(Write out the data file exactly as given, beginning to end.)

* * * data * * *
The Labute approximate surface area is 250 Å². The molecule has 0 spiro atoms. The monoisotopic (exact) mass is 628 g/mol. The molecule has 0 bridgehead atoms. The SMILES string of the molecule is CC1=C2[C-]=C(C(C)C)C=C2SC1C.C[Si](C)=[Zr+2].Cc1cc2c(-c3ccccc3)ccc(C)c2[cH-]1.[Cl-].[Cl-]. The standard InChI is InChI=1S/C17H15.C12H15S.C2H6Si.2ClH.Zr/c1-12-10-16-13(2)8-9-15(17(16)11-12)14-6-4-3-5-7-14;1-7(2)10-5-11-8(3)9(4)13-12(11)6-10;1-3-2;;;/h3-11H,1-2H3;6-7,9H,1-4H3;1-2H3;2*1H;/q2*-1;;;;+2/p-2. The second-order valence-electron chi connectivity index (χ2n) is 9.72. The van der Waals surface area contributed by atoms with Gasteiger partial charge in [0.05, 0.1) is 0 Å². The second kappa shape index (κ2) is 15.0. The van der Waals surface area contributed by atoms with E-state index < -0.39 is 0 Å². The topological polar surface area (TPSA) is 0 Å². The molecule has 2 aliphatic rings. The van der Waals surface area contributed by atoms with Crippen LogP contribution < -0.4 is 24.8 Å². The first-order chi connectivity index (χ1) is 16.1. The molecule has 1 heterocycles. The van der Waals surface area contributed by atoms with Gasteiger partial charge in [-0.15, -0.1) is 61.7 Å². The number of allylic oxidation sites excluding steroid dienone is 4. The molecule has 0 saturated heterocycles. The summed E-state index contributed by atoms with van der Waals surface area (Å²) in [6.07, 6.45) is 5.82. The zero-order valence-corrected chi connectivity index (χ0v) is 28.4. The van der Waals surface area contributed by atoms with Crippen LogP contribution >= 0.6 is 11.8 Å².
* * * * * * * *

The Labute approximate surface area is 250 Å². The molecule has 0 spiro atoms. The monoisotopic (exact) mass is 628 g/mol. The molecule has 0 bridgehead atoms. The SMILES string of the molecule is CC1=C2[C-]=C(C(C)C)C=C2SC1C.C[Si](C)=[Zr+2].Cc1cc2c(-c3ccccc3)ccc(C)c2[cH-]1.[Cl-].[Cl-]. The standard InChI is InChI=1S/C17H15.C12H15S.C2H6Si.2ClH.Zr/c1-12-10-16-13(2)8-9-15(17(16)11-12)14-6-4-3-5-7-14;1-7(2)10-5-11-8(3)9(4)13-12(11)6-10;1-3-2;;;/h3-11H,1-2H3;6-7,9H,1-4H3;1-2H3;2*1H;/q2*-1;;;;+2/p-2. The second-order valence-electron chi connectivity index (χ2n) is 9.72. The van der Waals surface area contributed by atoms with Gasteiger partial charge in [0.05, 0.1) is 0 Å². The second kappa shape index (κ2) is 15.0. The van der Waals surface area contributed by atoms with E-state index < -0.39 is 0 Å². The topological polar surface area (TPSA) is 0 Å². The molecule has 2 aliphatic rings. The van der Waals surface area contributed by atoms with Crippen LogP contribution < -0.4 is 24.8 Å². The first-order chi connectivity index (χ1) is 16.1. The molecule has 1 heterocycles. The van der Waals surface area contributed by atoms with Gasteiger partial charge in [-0.15, -0.1) is 61.7 Å². The number of allylic oxidation sites excluding steroid dienone is 4. The molecule has 0 saturated heterocycles. The summed E-state index contributed by atoms with van der Waals surface area (Å²) in [6.07, 6.45) is 5.82. The zero-order valence-corrected chi connectivity index (χ0v) is 28.4. The van der Waals surface area contributed by atoms with Crippen LogP contribution >= 0.6 is 11.8 Å².